For SBRT planning, a four-dimensional (4D) CT simulation scan was performed with the patient immobilized in a custom-designed Alpha Cradle® device. The internal target volume was delineated by combining gross tumor volume projections from each breathing phase of the 4D scan. A 2-3 mm expansion was used to create a clinical target volume, and a 5 mm expansion was used to create a PTV. SBRT treatment plans were generated using an in-house treatment planning system[19, 20] to deliver the prescribed dose to the PTV using IMRT. The dose was prescribed to the isodose line covering the PTV (generally 100% isodose line). Patients were treated using multi-field coplanar beam arrangements typically consisting of 4–6 beams. The degree of overlap between the previous conventionally fractionated treatment and SBRT was evaluated by review of beam films and by image registration between old and new planning scans. Risk-adapted SBRT fractionation schemes were based on PTV size and degree of overlap between areas from conventionally fractionated RT and SBRT (Table 2). Prescription BED10 ≤ 60 Gy was more frequently considered for cases with PTV volumes > 70 cc and/or complete overlap. SBRT dosimetric parameters analyzed included PTV size, coverage, mean dose to ipsilateral lung, mean dose to both lungs, volume receiving 20 Gy (V20) of ipsilateral lung and V20 of both lungs. Mean lung doses were calculated based on the total lung volume minus GTV. To estimate composite mean lung doses from fractionated RT and SBRT, the SBRT mean dose was converted to 2 Gy equivalents using the linear-quadratic model (α/β = 3 Gy) and added to the total mean dose of the first course of fractionated RT.

Table 2 SBRT characteristics

Patients were clinically evaluated approximately 1 month after completion of SBRT and every 3–6 months thereafter with clinical exams and chest CT scans.

The primary endpoints were local progression-free survival (LPFS) and toxicity. LPFS was defined as the time from the end of SBRT until the date of local progression or last clinic visit if the patient did not progress. Local progression was defined as an enlarging mass in the SBRT treatment field and was confirmed by PET (6 of 10 cases with local progression) and biopsy (4 cases), if feasible. Pulmonary toxicity, including dyspnea, hypoxia, cough and pneumonitis, was graded according to CTCAE v4.0. For analysis of factors associated with pulmonary toxicity, a binary toxicity endpoint was defined as pulmonary toxicity within 6 months. Six of 39 patients in the study group who did not develop toxicity and had follow-up of less than 6 months were excluded. Secondary endpoints were recurrence-free survival (RFS) and overall survival (OS). Actuarial LPFS, RFS and OS from the date of SBRT were estimated with the Kaplan-Meier method. Cox regression models were used to evaluate prognostic factors for each of the endpoints. Cut points used for continuous variables in this analysis were based on clinical relevance (BED10) or dichotomized at the approximate median (time from conventionally fractionated RT to SBRT, KPS, and PTV size). Multivariable analysis was precluded by the small number of events. Fisher’s exact and Wilcoxon rank sum tests were used to evaluate the association between risk of toxicity and RT parameters.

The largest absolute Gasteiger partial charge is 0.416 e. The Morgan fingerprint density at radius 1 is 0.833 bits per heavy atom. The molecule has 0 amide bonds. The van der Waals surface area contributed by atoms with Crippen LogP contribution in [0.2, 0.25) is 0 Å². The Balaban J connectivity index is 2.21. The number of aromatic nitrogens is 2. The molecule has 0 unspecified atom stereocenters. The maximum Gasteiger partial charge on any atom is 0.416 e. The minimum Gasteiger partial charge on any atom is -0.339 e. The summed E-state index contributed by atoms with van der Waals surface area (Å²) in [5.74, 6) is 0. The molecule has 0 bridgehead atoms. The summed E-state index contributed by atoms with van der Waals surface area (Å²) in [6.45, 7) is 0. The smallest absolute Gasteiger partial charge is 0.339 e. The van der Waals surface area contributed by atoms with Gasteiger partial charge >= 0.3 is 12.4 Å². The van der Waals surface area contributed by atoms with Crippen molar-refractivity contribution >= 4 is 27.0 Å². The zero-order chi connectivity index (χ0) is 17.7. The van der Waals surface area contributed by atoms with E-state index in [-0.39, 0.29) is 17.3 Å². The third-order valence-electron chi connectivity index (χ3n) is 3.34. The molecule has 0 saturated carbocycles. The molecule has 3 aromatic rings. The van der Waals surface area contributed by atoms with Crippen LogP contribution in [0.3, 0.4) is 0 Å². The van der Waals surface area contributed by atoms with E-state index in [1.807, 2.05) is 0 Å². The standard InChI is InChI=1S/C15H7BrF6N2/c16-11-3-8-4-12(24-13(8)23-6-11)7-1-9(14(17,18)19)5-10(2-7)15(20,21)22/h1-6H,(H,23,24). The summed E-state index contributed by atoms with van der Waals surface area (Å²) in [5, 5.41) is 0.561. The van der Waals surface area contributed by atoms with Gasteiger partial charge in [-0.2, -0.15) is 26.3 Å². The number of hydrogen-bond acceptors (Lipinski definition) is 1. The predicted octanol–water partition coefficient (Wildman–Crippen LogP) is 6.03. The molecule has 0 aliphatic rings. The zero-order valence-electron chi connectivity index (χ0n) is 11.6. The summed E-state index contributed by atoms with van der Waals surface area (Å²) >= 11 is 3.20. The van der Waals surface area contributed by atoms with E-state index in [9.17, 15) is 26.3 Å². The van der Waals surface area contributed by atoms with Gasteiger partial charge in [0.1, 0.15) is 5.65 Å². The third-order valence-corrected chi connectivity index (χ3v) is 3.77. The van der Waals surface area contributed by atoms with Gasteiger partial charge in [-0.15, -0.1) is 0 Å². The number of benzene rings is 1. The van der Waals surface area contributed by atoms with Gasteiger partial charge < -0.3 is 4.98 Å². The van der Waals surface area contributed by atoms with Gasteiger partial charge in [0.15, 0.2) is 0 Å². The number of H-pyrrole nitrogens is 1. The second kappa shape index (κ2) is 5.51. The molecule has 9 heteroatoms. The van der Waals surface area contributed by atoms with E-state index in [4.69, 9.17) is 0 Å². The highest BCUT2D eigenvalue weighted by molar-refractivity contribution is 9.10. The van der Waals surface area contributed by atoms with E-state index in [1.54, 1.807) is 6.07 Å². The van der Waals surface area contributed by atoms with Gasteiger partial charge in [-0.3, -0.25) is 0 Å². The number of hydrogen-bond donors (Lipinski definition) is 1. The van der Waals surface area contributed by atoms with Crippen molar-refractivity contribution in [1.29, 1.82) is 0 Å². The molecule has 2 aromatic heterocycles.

Patient and tumor characteristics

At the time of SBRT, the median patient age was 71 years (range 41–94 years) and the median Karnofsky Performance Score (KPS) was 80 (range 60–100) (Table 1). Twenty-two patients (56%) had documented chronic obstructive pulmonary disease. Seventeen patients received SBRT for a metachronous primary lung cancer, 18 for recurrent lung cancer, and 4 for metastases from other histologies. The criteria used for classifying tumors as a second primary rather than a recurrence included different histology, time interval between cancers of at least two years, and location within different lobes in the absence of tumor in the lymphatics[21].

Prior RT characteristics

Thirty-eight patients received one prior course of fractionated RT to the thorax with a median prescription dose of 61 Gy (range, 30–80 Gy) (Table 2). One patient received two prior courses of fractionated RT (74 Gy and 56.7 Gy) to the ipsilateral lung. The indications for prior RT included definitive therapy for NSCLC (n = 30), SCLC (n = 6), and esophageal cancer (n = 2), adjuvant post-operative therapy for NSCLC (n = 4) and mesothelioma (n = 1), and palliation (n = 5). Fractionated RT was delivered using conventional two-dimensional technique (n = 13), 3D-CRT (n = 12), and IMRT (n = 14). The median interval between fractionated thoracic RT and SBRT was 37 months (range 1–180 months). Two patients had planned conventionally fractionated RT and SBRT within a short interval for oligometastatic disease and synchronous primaries (1 and 5 months, respectively).

SBRT characteristics